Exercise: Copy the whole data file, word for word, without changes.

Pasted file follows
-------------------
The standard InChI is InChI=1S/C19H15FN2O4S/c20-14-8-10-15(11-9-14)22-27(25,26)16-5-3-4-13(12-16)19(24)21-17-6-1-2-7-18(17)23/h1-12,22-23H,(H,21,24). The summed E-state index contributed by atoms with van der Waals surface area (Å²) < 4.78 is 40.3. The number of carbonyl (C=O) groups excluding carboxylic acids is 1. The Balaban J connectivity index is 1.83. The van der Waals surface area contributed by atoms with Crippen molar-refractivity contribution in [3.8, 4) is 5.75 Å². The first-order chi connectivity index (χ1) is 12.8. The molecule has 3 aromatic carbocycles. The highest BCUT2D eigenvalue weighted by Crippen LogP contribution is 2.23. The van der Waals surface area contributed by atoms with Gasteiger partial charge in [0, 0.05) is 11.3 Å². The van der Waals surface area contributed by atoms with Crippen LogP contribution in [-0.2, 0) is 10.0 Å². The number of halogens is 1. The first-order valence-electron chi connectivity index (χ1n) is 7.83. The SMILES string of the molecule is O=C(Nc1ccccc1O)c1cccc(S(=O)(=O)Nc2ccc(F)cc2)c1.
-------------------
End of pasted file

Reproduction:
The standard InChI is InChI=1S/C19H15FN2O4S/c20-14-8-10-15(11-9-14)22-27(25,26)16-5-3-4-13(12-16)19(24)21-17-6-1-2-7-18(17)23/h1-12,22-23H,(H,21,24). The summed E-state index contributed by atoms with van der Waals surface area (Å²) < 4.78 is 40.3. The number of carbonyl (C=O) groups excluding carboxylic acids is 1. The Balaban J connectivity index is 1.83. The van der Waals surface area contributed by atoms with Crippen molar-refractivity contribution in [3.8, 4) is 5.75 Å². The first-order chi connectivity index (χ1) is 12.8. The molecule has 3 aromatic carbocycles. The highest BCUT2D eigenvalue weighted by Crippen LogP contribution is 2.23. The van der Waals surface area contributed by atoms with Gasteiger partial charge in [0, 0.05) is 11.3 Å². The van der Waals surface area contributed by atoms with Crippen LogP contribution in [-0.2, 0) is 10.0 Å². The number of halogens is 1. The first-order valence-electron chi connectivity index (χ1n) is 7.83. The SMILES string of the molecule is O=C(Nc1ccccc1O)c1cccc(S(=O)(=O)Nc2ccc(F)cc2)c1.